Demolishing Towers For AI Dominance

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Artificial intelligence is going to multiple corporate profits, yet not in the way most economists are currently predicting.

Executives at Amazon.com (AMZN) announced in early June the demolition of 9 Virginia office towers. The online retailer will ultimately use the space to build new, state-of-the-art data centers.

Investors should buy Amazon.com shares.

Blue collar America has been under siege for decades. Automation, then off-shoring gutted domestic manufacturing payrolls. At its peak in 1979, the manufacturing sector accounted for 22% of all American jobs, according to data from the Bureau of Labor Statistics. The National Association of Manufacturers noted in 2020 that number shrunk to only 8.6%.

It’s not all bad.

The average manufacturing worker in the 1960s produced approximately $40,000 of output annually. Yearly output per worker today is above $200,000, and rising. Operations that used to require teams of workers are now completed by 2-3 persons with computers and robots. This automation means lower prices, and more consistent quality for consumers. It means greater efficiency and better profitability for corporations and their shareholders.

Doing more with less is what economists call productivity, the great wealth creator.

AI is now bringing the productivity to knowledge work.

McKinsey, the global business consulting firm, studied 63 AI use cases across 16 business functions. Researchers concluded that AI’s total economic impact could be between $17.1 trillion and $26.5 trillion, and that the biggest beneficiaries would be sales and marketing; and software engineering.

It makes sense. Intelligent AI chatbots are indistinguishable from humans. The software even seems to think like humans, drawing logical conclusions and solving problems rationally. This makes AI chatbots the perfect tool to streamline customer support operations.

Analysts at McKinsey believe the natural ebb and flow of interaction with these chatbots will lead to greater customer self-service, and more resolutions during the initial contact. Productivity should grow 30%-45%.

AI software engineering will be a game-changer, too.

ChatGPT is best known for generating convincing responses to user prompts. However, the software platform, and a growing list of others, is capable of writing working software code from nothing more than a natural language prompt. Type what you want the code to do in plain english, and the chatbot spits out the code, ready to use.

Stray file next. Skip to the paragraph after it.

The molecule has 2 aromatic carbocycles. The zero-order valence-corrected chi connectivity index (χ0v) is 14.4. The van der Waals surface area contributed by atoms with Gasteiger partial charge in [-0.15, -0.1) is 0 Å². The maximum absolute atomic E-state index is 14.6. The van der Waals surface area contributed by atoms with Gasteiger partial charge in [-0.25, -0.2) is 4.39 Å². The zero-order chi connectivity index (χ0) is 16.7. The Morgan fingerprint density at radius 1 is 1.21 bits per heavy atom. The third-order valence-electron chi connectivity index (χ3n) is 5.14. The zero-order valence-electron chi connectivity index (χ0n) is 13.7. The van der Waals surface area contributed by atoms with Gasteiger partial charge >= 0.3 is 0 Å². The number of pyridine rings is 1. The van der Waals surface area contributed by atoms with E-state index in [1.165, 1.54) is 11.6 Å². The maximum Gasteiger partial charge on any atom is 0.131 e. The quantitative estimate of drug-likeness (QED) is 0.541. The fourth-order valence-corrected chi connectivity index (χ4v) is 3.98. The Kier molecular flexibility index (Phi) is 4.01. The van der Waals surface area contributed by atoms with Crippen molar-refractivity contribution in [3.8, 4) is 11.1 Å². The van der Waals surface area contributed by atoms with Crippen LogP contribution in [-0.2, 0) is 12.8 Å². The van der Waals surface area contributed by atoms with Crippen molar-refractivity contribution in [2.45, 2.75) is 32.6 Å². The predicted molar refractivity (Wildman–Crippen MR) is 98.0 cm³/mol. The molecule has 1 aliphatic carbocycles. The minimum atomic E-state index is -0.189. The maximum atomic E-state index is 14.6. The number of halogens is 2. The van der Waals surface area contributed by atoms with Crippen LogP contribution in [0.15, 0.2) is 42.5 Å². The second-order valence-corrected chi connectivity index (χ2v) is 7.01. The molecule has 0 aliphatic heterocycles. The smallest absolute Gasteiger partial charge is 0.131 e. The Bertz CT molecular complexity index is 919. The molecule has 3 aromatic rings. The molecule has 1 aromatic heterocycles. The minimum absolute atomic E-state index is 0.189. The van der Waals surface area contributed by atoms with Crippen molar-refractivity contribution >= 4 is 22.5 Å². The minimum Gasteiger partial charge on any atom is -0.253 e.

Matt Shumer, the founder of Otherside AI, told the Financial Times in June that AI has profoundly changed the role of software engineers. His team now focuses on defining the problem, designing structure, and then directing AI to do all of the heavy lifting. Otherside is capable of doing much more with far fewer coders.

Amazon.com demolishing office towers to build data centers makes so much sense. The future of the Seattle, Wash.-based company is in data centers, not office towers.

Like many big technology companies, Amazon.com expanded during the pandemic at breakneck pace. Executives used soaring sales in 2020-2021 to drastically grow the business, often competing fiercely with Apple

AAPL
(AAPL
), Alphabet (GOOGL), and Meta Platforms

FB
(META)
for top engineering and managerial talent.

Big tech company began in January to reverse this trend.

All of the largest firms except Apple announced layoffs. Some firms put into place hiring freezes for the foreseeable future to cope with slower enterprise spending. This is likely a ruse, though.

Big tech doesn’t need as many software engineers. Using generative AI, they can do more with less. The white collar world is beginning a productivity boom not seen since the 1970s when so many blue collar jobs were wiped out. Those jobs never came back.

Amazon.com is in a perfect position. Its mammoth online retail business is ripe for AI chatbot deployment. And its white collar operations, including the AWS cloud services business will benefit from software generative AI.

This is especially pertinent given that Andy Jassy, chief executive, has committed cut costs and make the firm more profitable.

At a share price of $125.49 Amazon.com trades at 48.6x forward earnings and only 2.5x sales. More importantly, the stock price is badly lagging its big technology peers. Amazon.com shares traded near $190 as recently as December 2022.

Investors should use weakness to buy Amazon.com.

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